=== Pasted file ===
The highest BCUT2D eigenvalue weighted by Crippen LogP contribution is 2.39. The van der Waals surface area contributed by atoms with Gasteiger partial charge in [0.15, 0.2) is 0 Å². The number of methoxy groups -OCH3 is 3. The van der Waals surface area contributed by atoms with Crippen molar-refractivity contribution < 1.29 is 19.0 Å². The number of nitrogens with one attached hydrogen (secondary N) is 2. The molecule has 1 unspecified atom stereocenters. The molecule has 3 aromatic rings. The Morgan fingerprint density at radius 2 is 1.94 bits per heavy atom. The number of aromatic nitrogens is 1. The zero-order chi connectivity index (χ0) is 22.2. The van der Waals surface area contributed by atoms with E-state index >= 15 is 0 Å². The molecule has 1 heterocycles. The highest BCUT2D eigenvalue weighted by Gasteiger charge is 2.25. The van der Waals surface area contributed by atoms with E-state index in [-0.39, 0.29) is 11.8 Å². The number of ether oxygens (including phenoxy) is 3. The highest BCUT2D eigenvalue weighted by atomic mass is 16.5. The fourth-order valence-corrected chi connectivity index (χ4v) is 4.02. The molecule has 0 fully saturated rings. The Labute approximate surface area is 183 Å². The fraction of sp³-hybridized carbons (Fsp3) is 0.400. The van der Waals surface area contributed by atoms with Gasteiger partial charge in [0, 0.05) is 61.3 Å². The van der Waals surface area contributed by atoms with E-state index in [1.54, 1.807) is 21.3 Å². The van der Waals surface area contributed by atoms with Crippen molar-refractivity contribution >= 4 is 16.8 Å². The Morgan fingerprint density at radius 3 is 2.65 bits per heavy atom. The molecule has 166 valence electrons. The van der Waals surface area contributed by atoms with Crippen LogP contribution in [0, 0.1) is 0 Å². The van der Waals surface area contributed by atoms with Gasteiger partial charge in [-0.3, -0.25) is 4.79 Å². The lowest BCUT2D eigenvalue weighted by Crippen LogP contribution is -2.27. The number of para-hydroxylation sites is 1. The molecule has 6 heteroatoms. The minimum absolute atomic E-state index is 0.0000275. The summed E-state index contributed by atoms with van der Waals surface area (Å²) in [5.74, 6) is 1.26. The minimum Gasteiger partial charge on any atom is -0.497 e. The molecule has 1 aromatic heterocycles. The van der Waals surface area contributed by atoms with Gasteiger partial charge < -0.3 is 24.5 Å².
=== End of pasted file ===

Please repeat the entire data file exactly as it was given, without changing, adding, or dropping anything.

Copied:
The highest BCUT2D eigenvalue weighted by Crippen LogP contribution is 2.39. The van der Waals surface area contributed by atoms with Gasteiger partial charge in [0.15, 0.2) is 0 Å². The number of methoxy groups -OCH3 is 3. The van der Waals surface area contributed by atoms with Crippen molar-refractivity contribution < 1.29 is 19.0 Å². The number of nitrogens with one attached hydrogen (secondary N) is 2. The molecule has 1 unspecified atom stereocenters. The molecule has 3 aromatic rings. The Morgan fingerprint density at radius 2 is 1.94 bits per heavy atom. The number of aromatic nitrogens is 1. The zero-order chi connectivity index (χ0) is 22.2. The van der Waals surface area contributed by atoms with E-state index >= 15 is 0 Å². The molecule has 1 heterocycles. The highest BCUT2D eigenvalue weighted by Gasteiger charge is 2.25. The van der Waals surface area contributed by atoms with E-state index in [-0.39, 0.29) is 11.8 Å². The number of ether oxygens (including phenoxy) is 3. The highest BCUT2D eigenvalue weighted by atomic mass is 16.5. The fourth-order valence-corrected chi connectivity index (χ4v) is 4.02. The molecule has 0 fully saturated rings. The Labute approximate surface area is 183 Å². The fraction of sp³-hybridized carbons (Fsp3) is 0.400. The van der Waals surface area contributed by atoms with Gasteiger partial charge in [0, 0.05) is 61.3 Å². The van der Waals surface area contributed by atoms with E-state index in [1.54, 1.807) is 21.3 Å². The van der Waals surface area contributed by atoms with Crippen molar-refractivity contribution >= 4 is 16.8 Å². The Morgan fingerprint density at radius 3 is 2.65 bits per heavy atom. The molecule has 166 valence electrons. The van der Waals surface area contributed by atoms with Crippen LogP contribution in [0, 0.1) is 0 Å². The van der Waals surface area contributed by atoms with Gasteiger partial charge in [-0.3, -0.25) is 4.79 Å². The lowest BCUT2D eigenvalue weighted by Crippen LogP contribution is -2.27. The number of para-hydroxylation sites is 1. The molecule has 6 heteroatoms. The minimum absolute atomic E-state index is 0.0000275. The summed E-state index contributed by atoms with van der Waals surface area (Å²) in [5.74, 6) is 1.26. The minimum Gasteiger partial charge on any atom is -0.497 e. The molecule has 1 aromatic heterocycles. The van der Waals surface area contributed by atoms with Gasteiger partial charge < -0.3 is 24.5 Å².